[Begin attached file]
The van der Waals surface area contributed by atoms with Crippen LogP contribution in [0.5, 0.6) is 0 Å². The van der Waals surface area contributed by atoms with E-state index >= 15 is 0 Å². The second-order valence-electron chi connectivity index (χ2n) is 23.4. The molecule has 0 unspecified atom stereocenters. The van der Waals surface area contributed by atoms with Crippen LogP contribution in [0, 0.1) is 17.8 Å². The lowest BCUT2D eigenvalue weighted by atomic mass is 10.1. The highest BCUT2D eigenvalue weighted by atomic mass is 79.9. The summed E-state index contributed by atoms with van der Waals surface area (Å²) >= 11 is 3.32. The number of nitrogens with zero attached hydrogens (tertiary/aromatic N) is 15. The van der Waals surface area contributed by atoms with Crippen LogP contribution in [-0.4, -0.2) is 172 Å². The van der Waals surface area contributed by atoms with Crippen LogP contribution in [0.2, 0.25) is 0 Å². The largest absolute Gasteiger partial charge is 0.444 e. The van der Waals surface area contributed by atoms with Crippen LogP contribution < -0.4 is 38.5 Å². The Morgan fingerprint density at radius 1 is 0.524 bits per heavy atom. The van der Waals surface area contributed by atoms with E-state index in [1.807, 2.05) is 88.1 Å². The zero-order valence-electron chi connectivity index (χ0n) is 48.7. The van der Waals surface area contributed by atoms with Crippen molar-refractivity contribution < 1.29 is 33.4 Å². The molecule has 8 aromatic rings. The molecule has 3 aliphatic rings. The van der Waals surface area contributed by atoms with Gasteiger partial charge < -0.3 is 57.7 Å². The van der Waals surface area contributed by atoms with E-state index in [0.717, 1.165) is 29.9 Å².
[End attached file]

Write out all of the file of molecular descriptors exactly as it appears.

The van der Waals surface area contributed by atoms with Crippen LogP contribution in [0.5, 0.6) is 0 Å². The van der Waals surface area contributed by atoms with E-state index >= 15 is 0 Å². The second-order valence-electron chi connectivity index (χ2n) is 23.4. The molecule has 0 unspecified atom stereocenters. The van der Waals surface area contributed by atoms with Crippen LogP contribution in [0, 0.1) is 17.8 Å². The lowest BCUT2D eigenvalue weighted by atomic mass is 10.1. The highest BCUT2D eigenvalue weighted by atomic mass is 79.9. The summed E-state index contributed by atoms with van der Waals surface area (Å²) >= 11 is 3.32. The number of nitrogens with zero attached hydrogens (tertiary/aromatic N) is 15. The van der Waals surface area contributed by atoms with Crippen LogP contribution in [-0.4, -0.2) is 172 Å². The van der Waals surface area contributed by atoms with Crippen LogP contribution in [0.2, 0.25) is 0 Å². The largest absolute Gasteiger partial charge is 0.444 e. The van der Waals surface area contributed by atoms with Crippen LogP contribution < -0.4 is 38.5 Å². The Morgan fingerprint density at radius 1 is 0.524 bits per heavy atom. The van der Waals surface area contributed by atoms with E-state index in [1.807, 2.05) is 88.1 Å². The zero-order valence-electron chi connectivity index (χ0n) is 48.7. The van der Waals surface area contributed by atoms with Crippen molar-refractivity contribution < 1.29 is 33.4 Å². The molecule has 8 aromatic rings. The molecule has 3 aliphatic rings. The van der Waals surface area contributed by atoms with Gasteiger partial charge < -0.3 is 57.7 Å². The van der Waals surface area contributed by atoms with E-state index in [0.717, 1.165) is 29.9 Å².